People seem to prefer it when I write about local stuff, rather than ranting on about politics and the like. I don't blame them.
So. The church of Santo Tomas, in our village has been on my mind recently.
This Sunday, I took myself off to Mass alone, Reb being cheerfully flooded near Pamplona. (see her fine blog) As I entered, a neighbour grabbed me and said 'Go and see if you can help Don Santiago (the priest). So I did. He had a tall, scruffy old geezer in the sacristy with him, with shoulder-length whitish hair and a scraggly beard a foot long, at least. He looked very bogus to me. 'He's a priest, I think,' said Santiago.'Can you talk to him? He has no Castellano.' Well, no, I couldn't. The old fellow spoke only French. But somehow, we all agreed that he would 'co-consecrate, or whatever, the Mass. It went OK, except, that at one point, Santiago handed him the book and he read the wrong bit very nicely and made us all smile. We suppose he was a priest. Could have been a Satanist, for all we knew. Oh, well.
It struck me that here was a good argument for saying the Mass in Latin, like when I was a boy. Except that I am greatly in favour of the Mass in the vernacular. Provided that it is in a foreign language.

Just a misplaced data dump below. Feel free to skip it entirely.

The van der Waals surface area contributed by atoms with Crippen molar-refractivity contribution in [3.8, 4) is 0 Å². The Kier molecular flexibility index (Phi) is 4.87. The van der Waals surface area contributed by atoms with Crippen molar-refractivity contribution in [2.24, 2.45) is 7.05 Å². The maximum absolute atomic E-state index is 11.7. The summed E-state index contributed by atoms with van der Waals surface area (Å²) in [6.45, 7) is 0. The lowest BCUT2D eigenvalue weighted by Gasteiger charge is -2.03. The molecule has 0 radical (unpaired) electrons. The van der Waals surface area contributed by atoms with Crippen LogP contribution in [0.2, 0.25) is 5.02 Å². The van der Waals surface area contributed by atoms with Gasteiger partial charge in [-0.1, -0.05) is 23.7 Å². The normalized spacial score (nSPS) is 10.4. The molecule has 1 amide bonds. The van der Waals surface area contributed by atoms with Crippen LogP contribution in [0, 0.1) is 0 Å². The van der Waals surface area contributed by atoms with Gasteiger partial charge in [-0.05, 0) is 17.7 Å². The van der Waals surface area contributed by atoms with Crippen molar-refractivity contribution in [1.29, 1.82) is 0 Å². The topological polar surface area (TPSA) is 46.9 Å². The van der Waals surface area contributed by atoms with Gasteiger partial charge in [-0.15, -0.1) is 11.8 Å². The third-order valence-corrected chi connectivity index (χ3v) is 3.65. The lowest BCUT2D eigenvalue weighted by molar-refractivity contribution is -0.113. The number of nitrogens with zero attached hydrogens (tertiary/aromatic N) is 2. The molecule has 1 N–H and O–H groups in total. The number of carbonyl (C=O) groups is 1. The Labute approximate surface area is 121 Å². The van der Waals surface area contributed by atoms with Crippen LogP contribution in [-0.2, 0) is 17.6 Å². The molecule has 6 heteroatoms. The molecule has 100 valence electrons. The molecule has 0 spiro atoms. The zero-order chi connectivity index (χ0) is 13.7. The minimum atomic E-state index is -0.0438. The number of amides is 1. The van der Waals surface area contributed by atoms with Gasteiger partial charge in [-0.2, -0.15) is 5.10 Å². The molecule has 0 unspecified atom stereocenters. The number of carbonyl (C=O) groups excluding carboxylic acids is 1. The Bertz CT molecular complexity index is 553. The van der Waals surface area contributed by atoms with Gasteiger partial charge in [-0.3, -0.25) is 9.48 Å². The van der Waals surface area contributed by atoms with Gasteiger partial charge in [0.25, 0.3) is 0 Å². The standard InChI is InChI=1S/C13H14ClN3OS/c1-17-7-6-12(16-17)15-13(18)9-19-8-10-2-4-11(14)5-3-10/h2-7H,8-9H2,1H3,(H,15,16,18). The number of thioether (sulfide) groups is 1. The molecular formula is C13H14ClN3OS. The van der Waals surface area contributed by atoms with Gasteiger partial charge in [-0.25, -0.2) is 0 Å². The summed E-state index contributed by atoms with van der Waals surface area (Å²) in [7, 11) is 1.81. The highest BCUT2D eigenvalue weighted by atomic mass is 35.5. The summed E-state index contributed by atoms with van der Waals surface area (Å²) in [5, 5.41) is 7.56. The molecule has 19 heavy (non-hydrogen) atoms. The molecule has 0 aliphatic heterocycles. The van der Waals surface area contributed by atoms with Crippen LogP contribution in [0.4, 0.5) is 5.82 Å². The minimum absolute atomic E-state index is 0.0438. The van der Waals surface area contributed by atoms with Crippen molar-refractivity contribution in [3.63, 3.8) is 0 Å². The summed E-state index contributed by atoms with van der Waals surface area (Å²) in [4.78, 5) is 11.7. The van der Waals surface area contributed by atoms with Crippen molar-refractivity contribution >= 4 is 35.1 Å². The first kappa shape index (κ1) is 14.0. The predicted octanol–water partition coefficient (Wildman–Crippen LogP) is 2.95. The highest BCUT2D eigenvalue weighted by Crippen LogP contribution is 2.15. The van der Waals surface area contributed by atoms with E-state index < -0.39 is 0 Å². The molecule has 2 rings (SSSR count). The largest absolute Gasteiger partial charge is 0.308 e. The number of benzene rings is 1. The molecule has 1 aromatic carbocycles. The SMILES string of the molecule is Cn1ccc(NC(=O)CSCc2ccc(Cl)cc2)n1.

On Wednesday, it was our turn to keep the church open during the day for the passing pilgrims. My task alone with Reb still away. A group of four French pilgs showed up in the morning. Perfectly polite. Wanted sellos. No Spanish of course. Alone among pilgrims of every nation, the French, when I pass them on the Camino and say 'Buenos dias,' stubbornly reply 'Bonjour.' Go figure. No good at football either.
The point is, the two men in the said party both were wearing shorts that were so brief they might have been swimming trunks. Oddly, the women were dressed OK. I must be getting older and crankier than even I suspected. I said nothing. But I thought it was near indecent. I am getting more Spanish by the day, I suppose. I even change out of my own shorts, that I wear within the sheltering walls of the house, into jeans to leave and go 300 yards to the bodega to get a bottle or two of wine.
Still, I quite enjoy the weekly stint at the church. Tim comes along and sits with me. When pilgs come in, he goes and sits by them and puts his head in their laps to be petted. They think he is a sort of holy dog, sent to greet them. But he and I know that once a pilg gave him half a sausage. Hope springs eternal in the Spaniel breast.